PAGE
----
In 1969, Elisabeth Kübler-Ross described five popular stages of grief, popularly referred to as DABDA. They include:
A Swiss psychiatrist, Kübler-Ross first introduced her five stage grief model in her book On Death and Dying. Kübler-Ross’ model was based on her work with terminally ill patients and has received criticism in the years since through mistaken interpretations that the stages were meant to be experienced in a particular order. Kübler-Ross now notes that these stages are not linear and some people may not experience any of them at all. Yet, others might only undergo two stages rather than all five, one stage, three stages, etc. It is now more readily known that these five stages of grief are the most commonly observed experiences during the grieving process or grieving cycle.
Often felt at the onset of the grieving period, denial can initially help someone survive the loss. It’s characterized by feelings of overwhelm, numbness, and denial in reality. For instance, if one were diagnosed with a deadly disease, they might believe the news is incorrect – a mistake must have occurred somewhere in the lab – their blood work was confused with someone else’s. If a person receives news on the death of a loved one, perhaps they cling to a false hope that authorities identified the wrong person.
In the denial stage, a grieving person is not living in “actual reality;” rather, they are living in a ‘preferable’ reality. Interestingly, it is denial and shock that help a person cope and survive the grief event. Denial aids in pacing the feelings of grief, which helps stagger its full impact at one time. Think of it as the body’s natural defense mechanism saying, “Hey, there’s only so much I can handle at once.” Once denial and shock of the event starts to fade, the healing process can begin. At this point, those suppressed feelings will surface.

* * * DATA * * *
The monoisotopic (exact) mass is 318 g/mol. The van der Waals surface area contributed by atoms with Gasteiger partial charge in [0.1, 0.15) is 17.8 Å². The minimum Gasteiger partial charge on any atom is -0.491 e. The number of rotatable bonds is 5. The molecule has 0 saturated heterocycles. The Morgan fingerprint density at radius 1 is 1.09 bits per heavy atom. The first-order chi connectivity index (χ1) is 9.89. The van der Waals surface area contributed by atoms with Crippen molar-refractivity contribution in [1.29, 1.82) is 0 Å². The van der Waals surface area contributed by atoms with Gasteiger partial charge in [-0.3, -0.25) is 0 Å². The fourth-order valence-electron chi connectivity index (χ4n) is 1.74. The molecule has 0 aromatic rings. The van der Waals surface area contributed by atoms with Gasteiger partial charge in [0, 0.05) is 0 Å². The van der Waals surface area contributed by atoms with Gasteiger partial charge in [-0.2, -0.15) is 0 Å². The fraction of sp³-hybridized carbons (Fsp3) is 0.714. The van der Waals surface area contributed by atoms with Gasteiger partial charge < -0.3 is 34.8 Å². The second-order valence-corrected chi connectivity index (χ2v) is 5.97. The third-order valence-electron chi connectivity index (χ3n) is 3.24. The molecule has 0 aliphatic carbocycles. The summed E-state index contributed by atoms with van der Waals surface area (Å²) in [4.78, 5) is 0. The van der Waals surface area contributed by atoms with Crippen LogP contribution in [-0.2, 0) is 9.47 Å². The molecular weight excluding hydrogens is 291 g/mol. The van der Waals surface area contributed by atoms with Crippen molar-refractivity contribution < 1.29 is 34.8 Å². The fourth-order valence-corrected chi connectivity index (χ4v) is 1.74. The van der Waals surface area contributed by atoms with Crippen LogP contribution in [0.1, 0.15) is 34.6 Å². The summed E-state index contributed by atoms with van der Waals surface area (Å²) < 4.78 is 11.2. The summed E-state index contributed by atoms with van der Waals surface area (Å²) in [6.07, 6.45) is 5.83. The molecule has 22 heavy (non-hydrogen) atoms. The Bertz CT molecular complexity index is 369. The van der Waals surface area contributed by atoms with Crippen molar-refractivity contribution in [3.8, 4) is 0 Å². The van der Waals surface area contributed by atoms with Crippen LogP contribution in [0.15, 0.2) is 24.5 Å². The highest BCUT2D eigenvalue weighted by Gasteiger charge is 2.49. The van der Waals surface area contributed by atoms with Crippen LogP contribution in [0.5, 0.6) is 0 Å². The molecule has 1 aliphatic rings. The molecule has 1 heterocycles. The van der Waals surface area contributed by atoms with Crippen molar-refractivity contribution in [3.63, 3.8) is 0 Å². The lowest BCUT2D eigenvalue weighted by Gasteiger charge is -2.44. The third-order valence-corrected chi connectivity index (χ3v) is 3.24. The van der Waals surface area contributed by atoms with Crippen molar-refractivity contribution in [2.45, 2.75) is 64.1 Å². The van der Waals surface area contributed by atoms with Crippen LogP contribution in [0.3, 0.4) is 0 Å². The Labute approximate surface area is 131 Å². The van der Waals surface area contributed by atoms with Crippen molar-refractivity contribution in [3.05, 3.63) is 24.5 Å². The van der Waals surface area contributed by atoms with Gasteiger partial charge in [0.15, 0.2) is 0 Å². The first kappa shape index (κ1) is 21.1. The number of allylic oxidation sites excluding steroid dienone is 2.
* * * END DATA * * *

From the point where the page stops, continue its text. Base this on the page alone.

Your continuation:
Once a person starts to accept and live in “actual” reality again, and not in “preferable’ reality,” anger might start to set in. This is a common anger stage to think, “Why me?” and “Life’s not fair!” A person might look to blame others for the cause of their grief, unfairly redirectly anger to close friends and family.
Researchers and mental health professionals agree that anger is a necessary stage of grief and encourage healthy expressions. Though the anger stage may feel like an endless cycle, it will dissipate. In everyday life, we are normally told to control our anger but, after a grief event, it is a natural step in healing, as long as the emotions are released in a healthy, productive way that does not endanger the person grieving or anyone around them.
Bargaining, in a way, is a stage that creates false hope when a griever believes they can avoid feeling pain through negotiation. In a desperation to return to normalcy and end the suffering, a person may feel that they are willing to make a major life change in an attempt toward normality. Guilt is a common wingman of bargaining. This is when “what if” statements become prevalent. “What if I had left the house 5 minutes sooner – the accident would have never happened.” “What if I encouraged him to go to the doctor six months ago – he could have been saved.”